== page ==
Moreover, despite an immense stock of knowledge that is accessible to an unprecedented number of people, we notice a lack of appetite for this knowledge, most surprisingly among younger generations. Therefore, it appears that our real problem is not the lack of knowledge, but the lack of interest for knowledge.

I have to tell you that the National Bank of Romania has established 9 years ago its activity of financial education and last year we created a specialized department for this purpose. This conference is organized under the umbrella of our broader project Academica, meant to stimulate the contacts between the academic world, our central bank experts and the public.

With this triangle of knowledge, we hope to become more and more successful in reaching the hearts and minds of citizens, but also of policymakers and company managers. We have a long way to go in both directions.

We still see large groups of population that have insufficient or zero knowledge about the economy and the risks to their economic life. The last survey on financial literacy in Romania revealed that only 22% of the adult population could be considered financially literate. This means that the rest of respondents have problems in understanding the perils of inflation or the risks associated with a bank credit.

Therefore, it goes without saying that in order to have successful policies, we have not only to integrate more knowledge in our policy design, but also to convince people to integrate more knowledge in their financial decisions. And this is twice as hard to achieve.

These facts oblige us to realize that challenging the status quo means in the end challenging mentalities, both those of policymakers and of citizens.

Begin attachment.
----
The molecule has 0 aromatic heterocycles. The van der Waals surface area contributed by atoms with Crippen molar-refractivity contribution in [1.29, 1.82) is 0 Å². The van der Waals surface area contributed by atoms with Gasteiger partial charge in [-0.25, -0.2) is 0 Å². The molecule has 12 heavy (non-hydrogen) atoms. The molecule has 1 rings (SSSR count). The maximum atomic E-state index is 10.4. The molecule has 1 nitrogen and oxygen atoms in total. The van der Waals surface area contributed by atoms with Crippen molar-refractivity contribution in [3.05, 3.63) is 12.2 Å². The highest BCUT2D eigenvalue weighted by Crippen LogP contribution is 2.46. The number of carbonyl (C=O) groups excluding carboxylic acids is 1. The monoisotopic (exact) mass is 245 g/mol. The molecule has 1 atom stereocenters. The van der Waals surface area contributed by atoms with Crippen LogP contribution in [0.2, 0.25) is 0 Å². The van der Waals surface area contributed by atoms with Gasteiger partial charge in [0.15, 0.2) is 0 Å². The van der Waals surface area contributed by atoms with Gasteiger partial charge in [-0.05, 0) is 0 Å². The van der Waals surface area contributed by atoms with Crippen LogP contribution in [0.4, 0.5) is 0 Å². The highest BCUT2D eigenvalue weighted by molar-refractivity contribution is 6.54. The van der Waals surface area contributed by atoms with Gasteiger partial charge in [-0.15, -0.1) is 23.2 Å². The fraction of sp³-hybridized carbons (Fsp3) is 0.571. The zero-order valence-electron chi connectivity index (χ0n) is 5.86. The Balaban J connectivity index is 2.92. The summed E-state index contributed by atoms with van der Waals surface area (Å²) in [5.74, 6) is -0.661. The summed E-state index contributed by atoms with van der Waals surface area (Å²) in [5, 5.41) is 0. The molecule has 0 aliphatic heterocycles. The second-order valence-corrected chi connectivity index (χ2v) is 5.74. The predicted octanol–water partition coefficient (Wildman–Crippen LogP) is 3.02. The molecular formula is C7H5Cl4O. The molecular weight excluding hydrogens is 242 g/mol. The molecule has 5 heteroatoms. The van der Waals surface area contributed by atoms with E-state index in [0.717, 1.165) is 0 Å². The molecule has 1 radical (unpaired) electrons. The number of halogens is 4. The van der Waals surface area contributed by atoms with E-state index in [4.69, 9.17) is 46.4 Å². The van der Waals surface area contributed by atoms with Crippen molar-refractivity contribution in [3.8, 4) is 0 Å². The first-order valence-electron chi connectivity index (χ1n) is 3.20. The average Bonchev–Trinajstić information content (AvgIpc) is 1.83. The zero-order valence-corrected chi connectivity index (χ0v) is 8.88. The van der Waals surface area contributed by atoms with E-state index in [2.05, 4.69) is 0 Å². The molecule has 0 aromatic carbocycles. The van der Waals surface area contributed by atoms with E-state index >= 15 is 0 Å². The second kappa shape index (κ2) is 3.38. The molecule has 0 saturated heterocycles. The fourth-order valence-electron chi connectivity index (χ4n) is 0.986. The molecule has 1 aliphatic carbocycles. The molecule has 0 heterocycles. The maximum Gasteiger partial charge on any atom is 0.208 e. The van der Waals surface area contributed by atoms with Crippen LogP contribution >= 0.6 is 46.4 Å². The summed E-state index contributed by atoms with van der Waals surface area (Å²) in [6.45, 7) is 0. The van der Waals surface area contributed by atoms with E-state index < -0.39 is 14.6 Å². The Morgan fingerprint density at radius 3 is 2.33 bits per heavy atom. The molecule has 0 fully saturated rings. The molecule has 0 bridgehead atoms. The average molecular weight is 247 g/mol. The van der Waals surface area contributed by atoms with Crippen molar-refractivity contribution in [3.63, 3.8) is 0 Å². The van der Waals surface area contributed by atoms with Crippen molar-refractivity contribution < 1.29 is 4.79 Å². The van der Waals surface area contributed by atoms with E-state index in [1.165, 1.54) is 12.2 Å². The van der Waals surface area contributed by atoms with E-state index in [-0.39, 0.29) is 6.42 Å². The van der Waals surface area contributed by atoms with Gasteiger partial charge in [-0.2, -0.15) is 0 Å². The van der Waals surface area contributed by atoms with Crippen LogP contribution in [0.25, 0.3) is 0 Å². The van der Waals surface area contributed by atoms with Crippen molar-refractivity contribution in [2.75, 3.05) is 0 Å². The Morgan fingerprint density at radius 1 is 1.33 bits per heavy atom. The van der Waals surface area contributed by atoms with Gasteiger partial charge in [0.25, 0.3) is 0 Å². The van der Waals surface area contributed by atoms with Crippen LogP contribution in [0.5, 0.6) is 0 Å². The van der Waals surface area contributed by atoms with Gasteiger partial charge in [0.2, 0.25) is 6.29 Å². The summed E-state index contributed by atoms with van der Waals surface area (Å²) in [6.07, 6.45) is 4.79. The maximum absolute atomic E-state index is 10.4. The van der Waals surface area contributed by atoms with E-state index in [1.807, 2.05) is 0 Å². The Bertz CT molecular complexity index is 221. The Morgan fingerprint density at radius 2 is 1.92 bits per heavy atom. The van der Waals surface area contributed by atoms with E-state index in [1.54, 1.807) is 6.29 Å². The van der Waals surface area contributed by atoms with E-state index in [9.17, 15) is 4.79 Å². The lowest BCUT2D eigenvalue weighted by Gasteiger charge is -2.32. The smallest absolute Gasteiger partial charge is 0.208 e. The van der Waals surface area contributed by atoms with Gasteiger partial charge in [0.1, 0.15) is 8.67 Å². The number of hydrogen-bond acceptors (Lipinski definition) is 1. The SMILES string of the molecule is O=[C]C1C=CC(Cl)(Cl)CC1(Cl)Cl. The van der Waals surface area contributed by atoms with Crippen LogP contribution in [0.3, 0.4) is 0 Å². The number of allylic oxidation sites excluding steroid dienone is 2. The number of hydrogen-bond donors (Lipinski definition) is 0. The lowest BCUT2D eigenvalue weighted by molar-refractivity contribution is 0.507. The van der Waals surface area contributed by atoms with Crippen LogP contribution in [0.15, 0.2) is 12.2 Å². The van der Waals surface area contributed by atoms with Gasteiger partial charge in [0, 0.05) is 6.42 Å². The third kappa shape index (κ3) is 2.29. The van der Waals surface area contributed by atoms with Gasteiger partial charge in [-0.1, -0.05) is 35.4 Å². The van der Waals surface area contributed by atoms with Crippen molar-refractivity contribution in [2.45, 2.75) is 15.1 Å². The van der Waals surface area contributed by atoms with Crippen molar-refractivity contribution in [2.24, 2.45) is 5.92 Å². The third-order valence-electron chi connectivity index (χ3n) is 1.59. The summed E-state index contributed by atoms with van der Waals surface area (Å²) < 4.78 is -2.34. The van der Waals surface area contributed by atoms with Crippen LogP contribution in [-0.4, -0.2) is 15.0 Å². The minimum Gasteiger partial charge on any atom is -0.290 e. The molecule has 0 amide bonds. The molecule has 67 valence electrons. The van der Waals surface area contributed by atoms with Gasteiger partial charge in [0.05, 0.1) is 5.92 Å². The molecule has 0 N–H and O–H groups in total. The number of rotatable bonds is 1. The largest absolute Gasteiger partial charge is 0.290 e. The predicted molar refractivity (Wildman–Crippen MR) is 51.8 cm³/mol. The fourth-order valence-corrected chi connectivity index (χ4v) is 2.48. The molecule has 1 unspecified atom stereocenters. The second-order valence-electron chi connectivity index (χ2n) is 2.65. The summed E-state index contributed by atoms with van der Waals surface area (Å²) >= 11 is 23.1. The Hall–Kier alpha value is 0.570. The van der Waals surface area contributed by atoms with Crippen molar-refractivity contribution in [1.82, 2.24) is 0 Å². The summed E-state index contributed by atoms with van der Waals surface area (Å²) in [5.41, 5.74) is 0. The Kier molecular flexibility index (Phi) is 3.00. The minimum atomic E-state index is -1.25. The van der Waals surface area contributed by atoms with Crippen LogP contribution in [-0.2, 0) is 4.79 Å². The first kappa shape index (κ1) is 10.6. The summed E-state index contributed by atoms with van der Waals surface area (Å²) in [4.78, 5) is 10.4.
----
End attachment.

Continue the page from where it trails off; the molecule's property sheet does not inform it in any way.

It is a very complex process, but we see it as an opportunity as well. We can transform education and awareness in very effective policy tools, to everybody's benefit. We can surpass the objective limits of our policy actions, by making people more aware of these very objective limits.

Bridging the knowledge gap can lead to more financial inclusion, to more access to finance, which is good news for banks, companies, citizens and public authorities alike.

Ladies and gentlemen,

My conclusion and my message for you, distinguished participants to this conference, and I do not want to sound old fashioned, is that we need research and economic analysis that is practical and can fill the real deficits of our society.

And if you really want to challenge the status quo, my advice is to have in mind also the way your research will be disseminated and materialized in real life.

On the other hand, let's not forget to preserve what is valuable in the current establishment. As an old word of wisdom is saying, we need courage to change the things which should be changed, serenity to accept the things that cannot be changed, and the wisdom to distinguish the one from the other.

I wish you success with the debates!